In May 2011, the Maharashtra Government had cleared the proposal of the State power generation company, Mahagenco, to set up this solar project at Dhule. However, this project, touted as the world’s largest consolidated solar power project, hit an obstacle in September 2011 regarding the allocation of land.

The state officials in the environment ministry were of the opinion that a portion of the land marked for construction of the plant was classified as a forest land, thereby stalling the clearance. The ministry said that the forest land couldn’t be readily allocated for industrial development.

However, now this marquee solar project, which showcases the Maharashtra government’s commitments towards renewable energy, has passed the clearance obstacle. “We just got the forest clearance, and we expect it to be commissioned by November,” informed G.J. Girase, director (finance), Maharashtra State Power Generation Co. Ltd. He said that this matter was brought to the notice of the Central government, as it was basically a bare land and fit for the solar project.

The Dhule project is the first of a series of solar projects greater than a capacity of 100 MW to come up in India, as majority of the solar power plants till date are below 40 MW. India has an ambitious target of installing 20,000 MW of solar power under the Jawaharlal Nehru National Solar Mission (JNNSM), and the projects like the one coming up in Dhule would help to reach the goal in a more strategic way.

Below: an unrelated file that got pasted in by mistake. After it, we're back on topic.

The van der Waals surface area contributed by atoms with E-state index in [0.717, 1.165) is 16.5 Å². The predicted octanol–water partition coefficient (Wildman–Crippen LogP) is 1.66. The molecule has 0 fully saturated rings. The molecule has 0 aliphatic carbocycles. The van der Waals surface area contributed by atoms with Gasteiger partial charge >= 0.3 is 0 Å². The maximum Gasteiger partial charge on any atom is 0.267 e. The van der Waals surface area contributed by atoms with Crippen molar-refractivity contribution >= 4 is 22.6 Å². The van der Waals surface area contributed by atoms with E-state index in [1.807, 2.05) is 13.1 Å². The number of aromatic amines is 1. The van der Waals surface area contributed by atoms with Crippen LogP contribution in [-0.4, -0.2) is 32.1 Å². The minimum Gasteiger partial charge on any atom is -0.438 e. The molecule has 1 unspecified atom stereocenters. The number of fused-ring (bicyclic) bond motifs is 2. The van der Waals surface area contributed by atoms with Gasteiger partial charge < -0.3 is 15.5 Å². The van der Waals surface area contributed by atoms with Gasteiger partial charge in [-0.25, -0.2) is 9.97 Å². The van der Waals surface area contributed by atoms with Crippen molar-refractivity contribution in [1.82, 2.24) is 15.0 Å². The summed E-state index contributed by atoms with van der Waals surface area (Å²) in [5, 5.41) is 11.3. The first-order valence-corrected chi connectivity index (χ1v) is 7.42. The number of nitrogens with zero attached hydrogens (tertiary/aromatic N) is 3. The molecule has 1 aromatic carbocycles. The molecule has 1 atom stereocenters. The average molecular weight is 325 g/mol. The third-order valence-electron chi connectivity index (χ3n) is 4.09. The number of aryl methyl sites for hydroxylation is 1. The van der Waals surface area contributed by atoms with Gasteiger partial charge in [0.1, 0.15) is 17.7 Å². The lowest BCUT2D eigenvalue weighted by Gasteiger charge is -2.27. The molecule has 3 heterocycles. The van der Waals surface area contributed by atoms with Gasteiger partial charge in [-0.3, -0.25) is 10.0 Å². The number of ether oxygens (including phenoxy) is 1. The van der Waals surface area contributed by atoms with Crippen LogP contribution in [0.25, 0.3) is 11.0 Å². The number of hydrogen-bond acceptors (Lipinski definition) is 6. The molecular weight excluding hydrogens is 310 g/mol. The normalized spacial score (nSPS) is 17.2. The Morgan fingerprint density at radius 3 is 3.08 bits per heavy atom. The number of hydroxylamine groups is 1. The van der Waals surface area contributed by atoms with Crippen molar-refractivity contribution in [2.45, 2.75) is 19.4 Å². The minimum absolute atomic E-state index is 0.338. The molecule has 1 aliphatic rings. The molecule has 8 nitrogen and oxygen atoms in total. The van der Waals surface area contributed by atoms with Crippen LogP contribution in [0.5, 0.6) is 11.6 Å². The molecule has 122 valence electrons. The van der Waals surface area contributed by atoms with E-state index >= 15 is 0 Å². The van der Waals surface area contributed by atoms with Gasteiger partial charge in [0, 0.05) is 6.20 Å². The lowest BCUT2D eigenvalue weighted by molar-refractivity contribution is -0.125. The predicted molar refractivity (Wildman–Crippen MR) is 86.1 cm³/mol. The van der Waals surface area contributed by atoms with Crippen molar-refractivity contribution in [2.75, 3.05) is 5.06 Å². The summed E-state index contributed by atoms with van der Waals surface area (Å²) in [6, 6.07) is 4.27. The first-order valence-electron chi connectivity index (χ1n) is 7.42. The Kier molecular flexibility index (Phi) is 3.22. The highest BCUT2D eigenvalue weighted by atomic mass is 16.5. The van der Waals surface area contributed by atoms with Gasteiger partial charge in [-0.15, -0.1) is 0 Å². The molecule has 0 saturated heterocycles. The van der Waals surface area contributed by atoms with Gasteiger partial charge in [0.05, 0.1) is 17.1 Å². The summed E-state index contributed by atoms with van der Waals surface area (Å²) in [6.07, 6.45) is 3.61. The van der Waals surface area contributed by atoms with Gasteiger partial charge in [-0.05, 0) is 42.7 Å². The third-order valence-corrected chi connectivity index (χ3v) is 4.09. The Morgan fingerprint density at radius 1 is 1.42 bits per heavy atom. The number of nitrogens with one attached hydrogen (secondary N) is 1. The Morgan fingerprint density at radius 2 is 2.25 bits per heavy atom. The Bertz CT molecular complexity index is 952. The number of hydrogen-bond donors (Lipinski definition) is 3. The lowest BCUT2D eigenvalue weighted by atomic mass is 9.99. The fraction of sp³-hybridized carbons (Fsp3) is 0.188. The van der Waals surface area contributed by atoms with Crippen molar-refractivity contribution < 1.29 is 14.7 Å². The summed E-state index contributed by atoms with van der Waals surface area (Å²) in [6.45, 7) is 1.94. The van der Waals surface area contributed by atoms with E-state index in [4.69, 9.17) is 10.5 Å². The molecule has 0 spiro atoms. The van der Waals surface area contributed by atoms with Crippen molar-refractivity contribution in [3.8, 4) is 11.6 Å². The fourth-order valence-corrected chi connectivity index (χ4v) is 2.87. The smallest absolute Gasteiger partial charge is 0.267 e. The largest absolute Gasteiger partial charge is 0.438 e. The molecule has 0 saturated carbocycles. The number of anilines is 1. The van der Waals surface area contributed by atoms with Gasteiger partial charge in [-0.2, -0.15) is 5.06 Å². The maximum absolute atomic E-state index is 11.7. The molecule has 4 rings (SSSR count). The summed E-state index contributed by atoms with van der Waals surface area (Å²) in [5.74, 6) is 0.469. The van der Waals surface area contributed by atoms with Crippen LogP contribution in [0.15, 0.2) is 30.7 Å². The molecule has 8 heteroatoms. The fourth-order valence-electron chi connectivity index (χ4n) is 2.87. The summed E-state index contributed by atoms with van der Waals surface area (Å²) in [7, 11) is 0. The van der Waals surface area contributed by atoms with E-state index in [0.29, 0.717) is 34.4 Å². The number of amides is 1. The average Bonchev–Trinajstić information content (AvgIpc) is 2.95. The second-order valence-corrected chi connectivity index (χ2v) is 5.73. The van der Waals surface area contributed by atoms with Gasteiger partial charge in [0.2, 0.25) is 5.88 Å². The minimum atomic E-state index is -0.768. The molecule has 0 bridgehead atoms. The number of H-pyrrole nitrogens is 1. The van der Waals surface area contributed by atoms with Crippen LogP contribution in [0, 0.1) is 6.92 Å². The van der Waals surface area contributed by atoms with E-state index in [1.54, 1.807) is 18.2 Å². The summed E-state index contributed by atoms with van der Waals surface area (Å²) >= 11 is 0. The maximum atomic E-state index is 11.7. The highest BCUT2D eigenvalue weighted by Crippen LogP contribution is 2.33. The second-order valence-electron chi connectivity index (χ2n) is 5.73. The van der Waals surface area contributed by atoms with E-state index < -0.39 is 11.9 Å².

Dont know why this is called the largest...
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Old April 26th, 2012, 08:26 PM   #534
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India sparks solar energy market.

http://economictimes.indiatimes.com/...w/12878452.cms

India's ambitious national solar programme has catalysed rapid growth in the solar market driving solar energy prices low and demonstrating how government policy can stimulate clean energy markets, according to a new report.

In only two years, competitive bidding under India's National Solar Mission drove prices for grid-connected solar energy to nearly the price of electricity from fossil fuels, said the report released here Wednesday by the Natural Resources Defence Council (NRDC) and the Council on Energy, Environment and Water (CEEW).

During that same period, cumulative installed solar capacity in India surged from 17.8 MW to over 500 MW, as discussed in "Laying the Foundation for a Bright Future: Assessing Progress Under Phase 1 of India's National Solar Mission."

"As the world's second-fastest growing economy, India has sparked a powerful solar market in only two years," said Anjali Jaiswal, senior attorney for the India Initiative of NRDC, a US headquartered international nonprofit environmental organization.